USPS Offers Early Retirement to 26,000 Employees

USPS Offers Early Retirement to 26,000 Employees

Owing to declining mail volume, there is a need for the U.S. Postal Service to reduce its workforce. The retrenchment process has started already, as 26,000 postal clerks and mail handlers have been offered early retirement.

All eligible workers who accept this offer have been given the end of March as the deadline to leave USPS. However, under the early-out agreement, eligible employees have the choice of picking either January 31 or February 28 as their retirement dates. Individual notices will be served to all eligible postal workers who meet the conditions for early retirement.

For any affected USPS worker to qualify for the Voluntary Early Retirement Authority (VERA), they must meet certain criteria. They must have been public workers for a minimum of 20 years and at least 50 years of age, or they must have been public workers for 25 years at any age. OPM has given USPS the permission to go ahead with the early retirement offers, but workers who accept the offer must not be offered any buyouts.

Alan Moore, USPS’s Manager of Labor Relations Policies and Programs, wrote a notice to the President of the National Post Mail Handlers Union (NPMHU) that “There will be no separation incentives associated with the [voluntary early retirement] officers.”

The NPMHU which represents all USPS mail handlers and clerks has given all its members a list of ultimatums regarding when their retirement documentation must be submitted.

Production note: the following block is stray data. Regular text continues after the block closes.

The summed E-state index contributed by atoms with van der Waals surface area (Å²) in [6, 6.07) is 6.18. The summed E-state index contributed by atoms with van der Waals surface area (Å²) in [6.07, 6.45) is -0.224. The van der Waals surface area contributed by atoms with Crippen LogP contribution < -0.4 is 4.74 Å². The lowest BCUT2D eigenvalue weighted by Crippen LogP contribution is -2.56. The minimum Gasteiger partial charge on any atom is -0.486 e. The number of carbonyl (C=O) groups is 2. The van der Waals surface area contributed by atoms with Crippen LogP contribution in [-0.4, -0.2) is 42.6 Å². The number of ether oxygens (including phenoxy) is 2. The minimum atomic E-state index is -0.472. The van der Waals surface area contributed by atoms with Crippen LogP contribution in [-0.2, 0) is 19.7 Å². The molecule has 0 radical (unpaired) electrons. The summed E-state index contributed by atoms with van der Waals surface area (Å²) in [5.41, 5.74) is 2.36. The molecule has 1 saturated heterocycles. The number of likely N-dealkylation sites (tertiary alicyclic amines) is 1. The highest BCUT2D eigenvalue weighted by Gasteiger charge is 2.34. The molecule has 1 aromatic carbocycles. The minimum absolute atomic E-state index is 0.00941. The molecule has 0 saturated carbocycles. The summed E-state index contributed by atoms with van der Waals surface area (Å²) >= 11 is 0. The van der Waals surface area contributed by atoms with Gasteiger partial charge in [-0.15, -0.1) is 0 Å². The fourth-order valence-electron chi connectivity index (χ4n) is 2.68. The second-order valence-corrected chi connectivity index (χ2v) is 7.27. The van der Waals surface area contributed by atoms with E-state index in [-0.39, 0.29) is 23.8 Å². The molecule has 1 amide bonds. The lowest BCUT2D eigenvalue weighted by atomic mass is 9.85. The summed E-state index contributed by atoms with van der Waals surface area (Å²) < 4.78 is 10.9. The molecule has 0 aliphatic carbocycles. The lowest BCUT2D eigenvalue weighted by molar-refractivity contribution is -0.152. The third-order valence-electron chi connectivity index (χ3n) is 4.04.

USPS recorded a net loss of $2.7 billion in fiscal 2017, making it its 11th year of uninterrupted financial losses. It also recorded a higher drop in mail volume in the fiscal year 2017 than what was predicted.

Between Dec. 2016 and Dec. 2017, USPS downsized its workforce by 6,500 non-seasonal employees (Bureau of Labor Statistics, 2018). There are over 600,000 employees including more than 500,000 career workers currently in USPS.

According to Carl Walton, a spokesman for USPS, “This VERA action is part of ongoing efforts to right-size our workforce through attrition to match current and projected workload, and in response to the recent acceleration of the declines in mail volume.”

Following the ongoing government reorganization strategy of Donald Trump administration, other federal agencies have also downsized their workforces in the past year.

Last summer, over 1,200 employees of the Environmental Protection Agency (EPA) were offered $25,000 buyouts. Additionally, over 3,600 employees were offered early retirement by the agency, but less than 200 employees out of the 3,600 accepted the offer before the September deadline.

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